The “overwhelming question” mentioned in the first stanza is open to interpretation. Prufrock immediately refuses to answer what this question might be. However, there are several different theories what this question might be. According to Hindus, Prufrock has in fact asked this question in line 45 of the poem when he mentions “Do I dare disturb the universe”. This line itself though is open to interpretation. Many other commentators feel that the overwhelming question is in fact the marriage proposal made by Prufrock to the lady in question. In my opinion, Eliot has intentionally left the question unanswered to allow every reader to interpret it for themselves.
At this point, the narrative suddenly changes track and starts talking about “yellow fog” and “yellow smoke”. It is generally agreed that the “yellow” refers to the industrial pollution. Also, Eliot’s mastery over the poetic form is obvious in this stanza as the smoke is described as if it were an animal. However, the significance of introducing this fog at this stage not clear.
The narrative then moves on to the discussion of time. Here the repetition of the line “And indeed there will be time” perhaps reflects that Prufrock is trying to convince himself, mostly unsuccessfully, that there is still time in his life, which is fast slipping away from him. But towards the end of the stanza, he says “And time yet for a hundred indecisions/And for a hundred visions and revisions”.
This showcases Prufrock as an indecisive man who has perhaps wasted away most of his life unable to make even simple decisions. Evans (2006) too feels that Prufrock is running out of time “the time he has already used has been wasted and meaningless, and that the time that lies ahead of him promises only more of the same hypocrisies, vacillations, and middle-class trivialities with which he is so obviously disgusted.” However, according to Bloom, the repetition of the word time suggests boredom and that Prufrock has too much time on hand.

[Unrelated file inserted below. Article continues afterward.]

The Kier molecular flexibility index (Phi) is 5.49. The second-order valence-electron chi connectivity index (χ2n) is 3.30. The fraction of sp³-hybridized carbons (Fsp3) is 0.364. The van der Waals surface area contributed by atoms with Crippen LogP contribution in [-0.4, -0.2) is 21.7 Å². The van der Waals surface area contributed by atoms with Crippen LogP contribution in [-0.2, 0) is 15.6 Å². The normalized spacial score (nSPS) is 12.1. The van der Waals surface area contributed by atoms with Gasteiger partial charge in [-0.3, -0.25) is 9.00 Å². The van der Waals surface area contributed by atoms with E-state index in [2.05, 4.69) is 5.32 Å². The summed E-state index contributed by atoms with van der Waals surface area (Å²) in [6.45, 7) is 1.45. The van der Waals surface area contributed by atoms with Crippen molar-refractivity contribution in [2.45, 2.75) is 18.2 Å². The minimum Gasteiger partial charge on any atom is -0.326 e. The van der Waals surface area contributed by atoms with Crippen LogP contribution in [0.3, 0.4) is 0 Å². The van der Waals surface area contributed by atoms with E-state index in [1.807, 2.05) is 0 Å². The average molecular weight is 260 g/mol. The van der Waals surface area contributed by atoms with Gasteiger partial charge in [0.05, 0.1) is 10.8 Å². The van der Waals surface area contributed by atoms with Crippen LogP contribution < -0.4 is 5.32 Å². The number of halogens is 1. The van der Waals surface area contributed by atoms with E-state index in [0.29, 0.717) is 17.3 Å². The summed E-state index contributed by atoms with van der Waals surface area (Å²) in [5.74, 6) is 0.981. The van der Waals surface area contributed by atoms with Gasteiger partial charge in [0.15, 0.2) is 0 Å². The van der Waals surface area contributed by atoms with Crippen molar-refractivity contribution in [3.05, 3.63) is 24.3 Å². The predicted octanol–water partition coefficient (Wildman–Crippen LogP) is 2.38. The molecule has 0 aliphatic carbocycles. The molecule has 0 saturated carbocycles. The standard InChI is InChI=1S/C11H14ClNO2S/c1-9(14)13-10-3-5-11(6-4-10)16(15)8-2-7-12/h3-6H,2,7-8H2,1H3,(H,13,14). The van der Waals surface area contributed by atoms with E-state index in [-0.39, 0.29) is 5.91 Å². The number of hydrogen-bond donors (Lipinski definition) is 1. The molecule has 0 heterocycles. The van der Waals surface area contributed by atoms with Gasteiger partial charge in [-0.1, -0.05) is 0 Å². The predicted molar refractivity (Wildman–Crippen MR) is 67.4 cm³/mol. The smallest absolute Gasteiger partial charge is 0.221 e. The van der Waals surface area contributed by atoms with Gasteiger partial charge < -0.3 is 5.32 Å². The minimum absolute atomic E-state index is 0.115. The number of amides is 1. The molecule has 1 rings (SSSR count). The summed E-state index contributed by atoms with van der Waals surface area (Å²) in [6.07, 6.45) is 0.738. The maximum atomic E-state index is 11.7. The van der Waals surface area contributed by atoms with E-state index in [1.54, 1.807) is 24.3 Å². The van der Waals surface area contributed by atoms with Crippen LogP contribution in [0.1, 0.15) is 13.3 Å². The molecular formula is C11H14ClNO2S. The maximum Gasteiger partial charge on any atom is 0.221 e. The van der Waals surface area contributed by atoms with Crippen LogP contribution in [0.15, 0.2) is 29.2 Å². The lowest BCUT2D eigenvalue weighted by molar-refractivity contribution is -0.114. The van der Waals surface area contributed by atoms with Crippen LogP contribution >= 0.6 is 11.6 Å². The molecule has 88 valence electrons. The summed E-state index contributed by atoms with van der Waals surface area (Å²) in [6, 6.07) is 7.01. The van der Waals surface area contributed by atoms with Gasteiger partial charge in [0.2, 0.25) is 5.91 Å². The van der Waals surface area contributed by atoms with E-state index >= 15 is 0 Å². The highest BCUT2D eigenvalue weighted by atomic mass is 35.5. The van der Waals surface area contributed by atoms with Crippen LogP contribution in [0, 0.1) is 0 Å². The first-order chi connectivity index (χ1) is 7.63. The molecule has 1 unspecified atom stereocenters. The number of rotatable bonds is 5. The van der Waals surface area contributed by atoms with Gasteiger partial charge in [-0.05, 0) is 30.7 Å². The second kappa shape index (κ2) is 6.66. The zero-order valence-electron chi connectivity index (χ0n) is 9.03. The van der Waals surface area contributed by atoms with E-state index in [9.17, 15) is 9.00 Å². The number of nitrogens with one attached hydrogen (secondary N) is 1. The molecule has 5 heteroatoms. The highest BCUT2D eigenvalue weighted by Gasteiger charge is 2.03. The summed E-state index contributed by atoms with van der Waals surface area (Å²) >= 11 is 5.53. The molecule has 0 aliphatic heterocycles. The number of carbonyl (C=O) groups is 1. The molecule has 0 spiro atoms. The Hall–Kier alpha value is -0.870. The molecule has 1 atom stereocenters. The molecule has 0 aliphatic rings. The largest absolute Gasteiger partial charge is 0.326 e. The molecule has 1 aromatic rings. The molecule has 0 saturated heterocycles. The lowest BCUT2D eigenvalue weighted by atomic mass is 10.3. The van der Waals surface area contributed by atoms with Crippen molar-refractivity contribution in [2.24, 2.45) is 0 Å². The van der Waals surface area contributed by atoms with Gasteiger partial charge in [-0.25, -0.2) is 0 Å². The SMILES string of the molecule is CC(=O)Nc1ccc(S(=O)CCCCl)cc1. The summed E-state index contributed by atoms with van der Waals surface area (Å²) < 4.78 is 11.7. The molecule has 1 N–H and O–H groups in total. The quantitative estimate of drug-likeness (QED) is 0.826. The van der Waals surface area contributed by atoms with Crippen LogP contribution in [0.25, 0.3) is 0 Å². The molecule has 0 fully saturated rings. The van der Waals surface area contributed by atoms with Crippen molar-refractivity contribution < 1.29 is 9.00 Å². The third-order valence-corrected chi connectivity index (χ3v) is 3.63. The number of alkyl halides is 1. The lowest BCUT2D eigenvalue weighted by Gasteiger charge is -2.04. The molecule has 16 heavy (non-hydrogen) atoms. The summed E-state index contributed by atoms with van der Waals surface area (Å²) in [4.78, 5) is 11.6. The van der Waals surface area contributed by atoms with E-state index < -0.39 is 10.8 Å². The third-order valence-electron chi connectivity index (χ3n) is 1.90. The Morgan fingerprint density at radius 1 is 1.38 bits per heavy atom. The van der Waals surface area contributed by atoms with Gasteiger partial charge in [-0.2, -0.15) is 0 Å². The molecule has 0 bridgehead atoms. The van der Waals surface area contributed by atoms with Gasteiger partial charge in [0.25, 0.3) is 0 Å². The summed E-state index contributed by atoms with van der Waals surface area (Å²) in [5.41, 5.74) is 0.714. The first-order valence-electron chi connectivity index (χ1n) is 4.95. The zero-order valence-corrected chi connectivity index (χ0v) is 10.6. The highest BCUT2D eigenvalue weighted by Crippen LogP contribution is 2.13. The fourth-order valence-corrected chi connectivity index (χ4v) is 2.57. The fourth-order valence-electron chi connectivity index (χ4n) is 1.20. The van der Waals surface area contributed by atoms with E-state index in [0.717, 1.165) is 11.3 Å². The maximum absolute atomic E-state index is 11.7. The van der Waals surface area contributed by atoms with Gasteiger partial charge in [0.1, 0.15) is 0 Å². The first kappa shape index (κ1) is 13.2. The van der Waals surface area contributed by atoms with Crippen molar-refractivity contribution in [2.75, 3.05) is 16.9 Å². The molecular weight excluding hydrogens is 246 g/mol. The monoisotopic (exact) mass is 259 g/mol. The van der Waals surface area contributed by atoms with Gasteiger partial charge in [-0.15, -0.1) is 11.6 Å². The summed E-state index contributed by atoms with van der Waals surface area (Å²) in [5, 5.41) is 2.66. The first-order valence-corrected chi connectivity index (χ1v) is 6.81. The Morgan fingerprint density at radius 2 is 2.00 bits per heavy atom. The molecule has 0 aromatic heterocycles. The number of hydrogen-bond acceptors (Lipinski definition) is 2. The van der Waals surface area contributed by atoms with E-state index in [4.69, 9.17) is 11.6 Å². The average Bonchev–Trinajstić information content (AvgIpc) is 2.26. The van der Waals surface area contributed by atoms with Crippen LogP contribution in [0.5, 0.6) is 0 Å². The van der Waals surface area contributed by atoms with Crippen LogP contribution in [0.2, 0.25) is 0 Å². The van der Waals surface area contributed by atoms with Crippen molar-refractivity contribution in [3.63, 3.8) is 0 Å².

From lines 39 to 44, Prufrock muses if he can still do all the things he did not do in his youth. However, he is worried that his balding head, his attire and his looks would make people talk behind his back. Here for the first time his obsession with his looks comes out. Prufrock is afraid to “disturb the universe”. As I stated earlier, this line is open to several interpretation. According to Hindus, this is the “overwhelming question’ referred to in the first stanza.
Hindus also feels that Prufrock could perhaps be contemplating suicide rather than face the criticism of society. Bloom feels that his hesitancy is yet another example of his “impotent flailing”. In lines 92 and 93, Eliot once again refers to this overwhelming question and wonders if it would be worthwhile “To have squeezed the universe into a ball/ To roll it toward some overwhelming question”. It may asked that how can a man who presumably cannot muster enough courage to propose to a lady would be able to “disturb the universe” and squeeze it “into a ball”.
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Once again it seems to be the idle musings of a failed man. He is perhaps afraid that a simple act of proposing could somehow disturb the universe and yet later wonders if it would have been worthwhile to take that chance after all.
Moving on, Prufrock is once again terrified of what people think about him. He feels he know what it is and feels uncomfortable to be in the spotlight. He feels like a fly pinned down for inspection. Here the use of the word “pin” has been much deliberated by Trevisan (2004). According to her, the two uses of the word “pin” in two different contexts, once in the sense of a “brooch” and the second time as a “nail” which pins Prufrock’s entire persona to the wall. She is of the opinion that Prufrock feels that the same pin which was supposed to assert his necktie and give him a sophisticated look has now actually pinned him down for the world to carefully dissect him and his failings.